New figures from the U.S. Fish and Wildlife Service show that the number of hunters 16 and older declined by 10% between 1996 and 2006 — from 14 million to about 12.5 million. The drop was most acute in New England, the Rocky Mountains, and the Pacific states, which lost 400,000 hunters in that span.
The primary reasons, experts say, are the loss of hunting land to urbanization plus a perception by many families that they can't afford the time or costs that hunting entails.
Some people who oppose hunting might find this news exciting. But those areas where hunters used to track down pheasant and other animals are now cities, highways, and suburban tracts. The animals in the developed lands had a better chance of survival when hunters had places to hunt than they do now.
I do not buy the libertarian Benthamite arguments for open borders. They ignore external costs and other problems associated with open borders. A more densely populated society will inevitably become a more regulated and restricted society. This is especially the case when immigrants bring higher crime rates and less belief in individual rights.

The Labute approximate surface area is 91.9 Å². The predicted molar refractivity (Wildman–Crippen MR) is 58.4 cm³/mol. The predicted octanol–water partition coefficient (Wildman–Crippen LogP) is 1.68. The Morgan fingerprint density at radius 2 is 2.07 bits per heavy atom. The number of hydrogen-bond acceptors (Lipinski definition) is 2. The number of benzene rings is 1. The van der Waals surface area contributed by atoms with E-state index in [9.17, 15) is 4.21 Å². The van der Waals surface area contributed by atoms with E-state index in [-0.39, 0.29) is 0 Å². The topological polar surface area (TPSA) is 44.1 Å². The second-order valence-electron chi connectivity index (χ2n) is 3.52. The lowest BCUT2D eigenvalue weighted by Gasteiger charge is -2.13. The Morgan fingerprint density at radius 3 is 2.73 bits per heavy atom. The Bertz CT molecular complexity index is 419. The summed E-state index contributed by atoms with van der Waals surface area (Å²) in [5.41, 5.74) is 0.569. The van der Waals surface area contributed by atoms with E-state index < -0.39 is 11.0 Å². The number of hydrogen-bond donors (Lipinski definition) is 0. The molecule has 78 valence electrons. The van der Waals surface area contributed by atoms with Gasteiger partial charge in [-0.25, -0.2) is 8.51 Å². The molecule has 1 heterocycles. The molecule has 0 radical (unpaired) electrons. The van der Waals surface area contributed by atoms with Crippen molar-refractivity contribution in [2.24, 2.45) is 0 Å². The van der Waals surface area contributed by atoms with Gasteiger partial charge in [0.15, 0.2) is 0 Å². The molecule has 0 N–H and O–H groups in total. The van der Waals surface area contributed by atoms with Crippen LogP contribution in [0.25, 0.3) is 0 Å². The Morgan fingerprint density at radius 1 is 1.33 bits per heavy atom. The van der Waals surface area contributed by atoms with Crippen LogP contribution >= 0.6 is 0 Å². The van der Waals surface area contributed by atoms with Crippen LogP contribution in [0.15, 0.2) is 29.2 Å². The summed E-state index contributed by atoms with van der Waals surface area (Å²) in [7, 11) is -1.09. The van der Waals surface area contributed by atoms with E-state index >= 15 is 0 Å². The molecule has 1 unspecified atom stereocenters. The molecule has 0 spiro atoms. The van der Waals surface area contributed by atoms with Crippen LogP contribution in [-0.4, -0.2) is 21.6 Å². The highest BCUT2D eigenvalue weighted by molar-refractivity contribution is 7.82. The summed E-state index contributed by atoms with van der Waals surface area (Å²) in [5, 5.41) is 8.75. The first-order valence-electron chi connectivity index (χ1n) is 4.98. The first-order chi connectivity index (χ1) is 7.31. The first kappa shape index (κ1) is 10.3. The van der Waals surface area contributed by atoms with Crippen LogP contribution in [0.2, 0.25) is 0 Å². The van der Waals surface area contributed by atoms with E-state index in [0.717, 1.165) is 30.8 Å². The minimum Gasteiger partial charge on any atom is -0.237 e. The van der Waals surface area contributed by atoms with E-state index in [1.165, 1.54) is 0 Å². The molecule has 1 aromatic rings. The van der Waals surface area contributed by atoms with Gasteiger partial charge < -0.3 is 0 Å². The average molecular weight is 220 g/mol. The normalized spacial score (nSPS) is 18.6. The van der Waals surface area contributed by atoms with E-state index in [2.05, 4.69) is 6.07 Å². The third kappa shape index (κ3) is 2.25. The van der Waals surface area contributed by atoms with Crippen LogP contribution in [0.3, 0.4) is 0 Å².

President Bush is expected to ask Congress sometime in September for an additional $50 billion in Iraq outlays on top of the $147 billion in supplemental spending he proposed for Iraq and Afghanistan in February. That's separate from the $460 billion in regular defense spending for fiscal year 2008.
These current costs do not include the cost of lost lives or the medical care, nursing, and subsidized living for those who come back missing body parts.
We have no vital interest at stake in Iraq. If we leave our national interest will not be harmed. In fact, we'll be more secure, not less.
Maccabee at The Daily Kos (a left-leaning site fwiw) reports that a US Navy officer of his acquaintance is convinced the United States is going to launch a massive air strike against Iran.
I have a friend who is an LSO on a carrier attack group that is planning and staging a strike group deployment into the Gulf of Hormuz. (LSO: Landing Signal Officer- she directs carrier aircraft while landing) She told me we are going to attack Iran. She said that all the Air Operation Planning and Asset Tasking are finished. That means that all the targets have been chosen, prioritized, and tasked to specific aircraft, bases, carriers, missile cruisers and so forth.